TURCHI’s sound is kudzu boogie, a blend of slide-guitar fuzz and Deep-South trance, a fresh shoot growing from the deep roots of American music. With influences ranging from Hill Country bluesmen Fred McDowell, RL Burnside, and Kenny Brown, to iconic Southern Bluesrock artists such as the Allman Brothers, North Mississippi Allstars, and Black Keys, to songwriters like Randy Newman and JJ Cale, TURCHI continually incorporates new sounds and ideas while maintaining their trademark slide guitar and driving rhythm.

2013 was a busy year for Asheville, North Carolina-based TURCHI, who are coming off a hugely successful tour in Italy and a Spring album release, Live in Lafayette, which Living Blues said “marries [their] boogie pedigreewith down and dirty swamp blues.” Their recently released 10” vinyl EP My Time Ain’t Now (recorded at Ardent Studios in Memphis) featuring an Americana-influenced, narrative style, is significantly more personal than the band’s previous recordings.
Reed Turchi (guitar, slide guitar, vocals) explains the narrative theme behind much of the album: “These songs came out of a long stretch of time stuck on the highway, with no home base, and lots of nights in truck stops and back roads.”

That sense of time and travel permeates the album, an ode to backroad America. While TURCHI explores a more singer-songwriter sound on My Time Ain’t Now, they continue to push the boundaries of their southern blues and rock influences. The groovy lead single, a re-interpretation of Josh Ritter’s “Mind’s Eye,” deftly pairs a laid-back guitar with gritty vocals that rise and fall in intensity. The haunting original “Ellicott City” interweaves the story of two young girls and a man dying of cancer on a melancholy summer night, while the rollicking title track has an unapologetic ladies’ man telling his girl he’s not finished yet.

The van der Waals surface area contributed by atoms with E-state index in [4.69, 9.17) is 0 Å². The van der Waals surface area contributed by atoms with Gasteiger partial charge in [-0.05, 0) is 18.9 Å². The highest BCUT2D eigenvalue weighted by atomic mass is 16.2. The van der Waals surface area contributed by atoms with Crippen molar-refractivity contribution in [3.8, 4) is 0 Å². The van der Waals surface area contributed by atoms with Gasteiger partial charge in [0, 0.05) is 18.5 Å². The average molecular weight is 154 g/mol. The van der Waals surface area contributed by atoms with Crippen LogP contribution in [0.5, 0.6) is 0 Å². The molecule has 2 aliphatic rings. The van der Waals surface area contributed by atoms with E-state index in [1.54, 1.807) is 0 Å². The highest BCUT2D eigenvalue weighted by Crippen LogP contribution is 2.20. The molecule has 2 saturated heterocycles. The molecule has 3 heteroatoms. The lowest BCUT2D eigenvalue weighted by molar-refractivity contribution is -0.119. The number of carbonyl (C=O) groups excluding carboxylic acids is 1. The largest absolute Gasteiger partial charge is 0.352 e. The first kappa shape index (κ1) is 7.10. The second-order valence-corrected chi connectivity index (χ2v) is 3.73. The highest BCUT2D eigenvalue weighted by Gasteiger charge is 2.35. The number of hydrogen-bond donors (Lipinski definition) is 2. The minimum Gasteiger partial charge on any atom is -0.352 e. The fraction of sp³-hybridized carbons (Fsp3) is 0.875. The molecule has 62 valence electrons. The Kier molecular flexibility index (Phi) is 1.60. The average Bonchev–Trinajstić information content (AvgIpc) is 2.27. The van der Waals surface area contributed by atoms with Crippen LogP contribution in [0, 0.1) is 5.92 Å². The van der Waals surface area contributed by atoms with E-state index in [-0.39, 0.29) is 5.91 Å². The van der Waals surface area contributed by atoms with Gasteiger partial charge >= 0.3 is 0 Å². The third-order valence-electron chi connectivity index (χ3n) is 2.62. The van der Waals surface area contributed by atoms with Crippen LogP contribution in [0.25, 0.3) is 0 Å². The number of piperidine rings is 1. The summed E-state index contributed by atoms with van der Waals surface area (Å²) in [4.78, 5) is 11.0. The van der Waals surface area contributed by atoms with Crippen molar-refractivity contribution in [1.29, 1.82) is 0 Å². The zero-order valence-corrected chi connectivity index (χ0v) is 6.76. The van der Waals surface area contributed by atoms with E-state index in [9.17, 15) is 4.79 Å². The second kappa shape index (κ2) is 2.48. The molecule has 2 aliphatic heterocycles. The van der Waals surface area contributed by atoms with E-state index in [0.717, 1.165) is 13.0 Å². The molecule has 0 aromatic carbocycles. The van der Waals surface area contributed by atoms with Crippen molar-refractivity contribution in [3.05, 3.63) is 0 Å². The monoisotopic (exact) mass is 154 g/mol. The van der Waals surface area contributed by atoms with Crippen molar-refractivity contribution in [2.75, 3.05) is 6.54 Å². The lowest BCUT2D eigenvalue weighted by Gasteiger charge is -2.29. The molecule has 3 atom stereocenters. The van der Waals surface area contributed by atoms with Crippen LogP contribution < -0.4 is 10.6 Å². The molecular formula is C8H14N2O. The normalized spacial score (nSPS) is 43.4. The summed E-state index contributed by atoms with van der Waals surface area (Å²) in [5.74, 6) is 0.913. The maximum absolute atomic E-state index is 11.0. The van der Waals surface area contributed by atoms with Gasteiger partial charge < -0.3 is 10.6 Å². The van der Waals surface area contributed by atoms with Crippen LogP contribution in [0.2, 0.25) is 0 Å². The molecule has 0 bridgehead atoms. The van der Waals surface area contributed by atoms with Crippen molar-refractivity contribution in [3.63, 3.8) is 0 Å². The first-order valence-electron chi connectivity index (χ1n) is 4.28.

Mark Holland

"Jilted lovers everywhere might consider the example of Mark Holland, who parlays heartbreak into 12 spectral songs." - Jon Pareles - New York Times

“Billboard's Editors and Writers pick Their Top Ten records: 5 Mark Holland: Mutant country blues necromancy recorded by North Carolina savant.”
Chris Morris - Billboard

"Country blues so sinister it could scare the guy who scared Robert Johnson," - Rick Cornell, Independent Weekly

When twin brothers Mark and Michael Holland ended their long-time rock act Jennyanykind in 2012, they set their sights on a lean, old-time act. Similar to the Piedmont songsters of old, The Holland Bros from North Carolina play a variety of old-time folk, country and blues music that includes choice covers and inspired original songwriting. Drawing inspiration from Charlie Poole to Lead Belly to Charlie Patton, the Holland Bros continue to garner praise and gain new fans daily. When playing solo, Mark exemplifies this with tight guitar rhythm, an expertly played harmonica and fine vocals.

Campfires and Constellations

Founded by guitarists Corey Bax and Charlie Smith in Dunn, NC, C&C has existed in its current lineup since the Spring of 2012. Ernest T picks the banjo and pedal steel, while Stevie Moon and Dangerous Dan fill in on drums and bass, respectively.



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Turchi with Mark Holland, Campfires and Constellations

Saturday, December 7 · Doors 8:30 PM / Show 9:00 PM at Local 506